The Dead Path
Stephen M. Irwin
Every year around this time, with the leaves turning and pumpkins making their way into stores, I find myself craving ghost stories. Stories that make you want to sleep with the lights on and double check the locks on the doors and windows when the slightest sound is heard. Irwin deftly accomplishes both in his debut novel.
Nicholas Close is living his dream life in London. He has a beautiful wife, they’re renovating their new home together, and he has a job he enjoys. When a sudden and tragic accident takes his wife’s life, he can’t get past the devastation, the collapse of their dreams, and the downward spiral of his life. One other problem he’s having that he would do anything to escape — he’s seeing ghosts. Not just simple hauntings, like socks going missing and found in odd places, but what he’s seeing are the last violent moments of people’s lives over and over like a movie he can’t shut off. Everywhere he goes they appear making him wonder if he’s losing his mind.
Nicholas makes the decision to move back to his native Australia with the hope of starting fresh. His hometown doesn’t have much to offer but it was home many years ago and what he’s looking for is a clean slate which his small town can provide. His mother, never a very affectionate person, welcomes him home rather half-heartedly, but he’s fine with the reception not expecting much more than the cup of tea she offers. His sister, a mother and successful business woman, decides to visit him as well and Nicholas finds in her a kindred spirit of sorts. She understands about the ghosts, and reveals a small secret — their long dead father believed in witchcraft and she herself is a follower.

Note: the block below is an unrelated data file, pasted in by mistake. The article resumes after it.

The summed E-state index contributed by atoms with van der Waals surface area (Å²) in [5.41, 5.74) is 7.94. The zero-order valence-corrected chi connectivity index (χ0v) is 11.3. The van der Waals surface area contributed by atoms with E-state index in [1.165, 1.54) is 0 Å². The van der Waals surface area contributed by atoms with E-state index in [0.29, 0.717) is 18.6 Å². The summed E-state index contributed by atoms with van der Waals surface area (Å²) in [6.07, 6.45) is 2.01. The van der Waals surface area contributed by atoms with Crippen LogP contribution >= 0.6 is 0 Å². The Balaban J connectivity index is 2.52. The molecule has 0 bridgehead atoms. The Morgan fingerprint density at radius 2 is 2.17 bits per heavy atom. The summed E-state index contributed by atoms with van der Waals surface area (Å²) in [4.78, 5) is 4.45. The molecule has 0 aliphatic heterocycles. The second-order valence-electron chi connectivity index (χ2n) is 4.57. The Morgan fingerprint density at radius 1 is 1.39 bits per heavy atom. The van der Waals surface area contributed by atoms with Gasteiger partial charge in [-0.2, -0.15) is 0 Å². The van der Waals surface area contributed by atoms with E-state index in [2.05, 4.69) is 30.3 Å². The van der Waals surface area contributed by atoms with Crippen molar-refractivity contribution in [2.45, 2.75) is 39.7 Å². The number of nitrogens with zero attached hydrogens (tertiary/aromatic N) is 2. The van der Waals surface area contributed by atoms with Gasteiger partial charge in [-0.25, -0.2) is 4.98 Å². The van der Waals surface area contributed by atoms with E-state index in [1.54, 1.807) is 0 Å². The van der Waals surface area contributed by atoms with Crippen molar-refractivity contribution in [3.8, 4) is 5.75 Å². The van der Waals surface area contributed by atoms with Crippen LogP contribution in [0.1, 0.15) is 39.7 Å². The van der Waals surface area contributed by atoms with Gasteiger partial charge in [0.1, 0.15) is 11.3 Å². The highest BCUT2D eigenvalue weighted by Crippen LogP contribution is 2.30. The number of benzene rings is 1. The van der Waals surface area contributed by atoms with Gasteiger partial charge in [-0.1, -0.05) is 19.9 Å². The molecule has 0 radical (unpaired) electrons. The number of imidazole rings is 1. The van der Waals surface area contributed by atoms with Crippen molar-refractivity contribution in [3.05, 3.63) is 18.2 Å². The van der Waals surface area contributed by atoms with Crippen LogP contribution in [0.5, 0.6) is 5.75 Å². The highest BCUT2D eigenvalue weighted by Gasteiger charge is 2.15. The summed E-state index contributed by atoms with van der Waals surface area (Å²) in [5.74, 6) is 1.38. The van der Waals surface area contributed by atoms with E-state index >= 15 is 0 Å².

When a child disappears into the woods that have long haunted Nicholas, he starts to see and hear things that he knows can’t be possible. He starts to research the woods and finds a long dead woman still alive and possibly the reason for the strange occurrences, disappearances, and murders around town.
There’s that old saying that writers should write what they know. Well, I sincerely hope Stephen Irwin is not writing what he knows because his life would be terrifying if that were the case. This book starts out with death and racks up the numbers quickly. At first, I wasn’t sure if I would be able to finish this book but then something happened, and without taking away any of the adrenalin-rush, Irwin brings on the creepy mystery and changes the story from one about child murders to a depraved witch on a hunt for blood. He doesn’t drop the intensity level one bit and you race through the pages wondering what’s going to happen next.
It’s dark, disturbing, and in places disgusting, but does what it’s supposed to do — it scares you. It makes you want to turn on every light in your house and banish house plants for fear they could be communing with a witch in the woods to conspire your ending. What I liked about the evil in this book was that it was subtle in appearance and you have to wait for Nicholas to figure things out, which in some places was a little frustrating but all part of the story. By the end of the book, you stop feeling sorry for Nicholas and want to yell at him to fight.
While I found parts of the book slightly unpalatable, child murders are never an easy subject even when it is clearly fiction, the book delivered on the terror factor. If you’re looking for a book for Halloween, this might be the one to try. It will certainly leave you with the need for extra lighting and a creepy feeling about dark woods.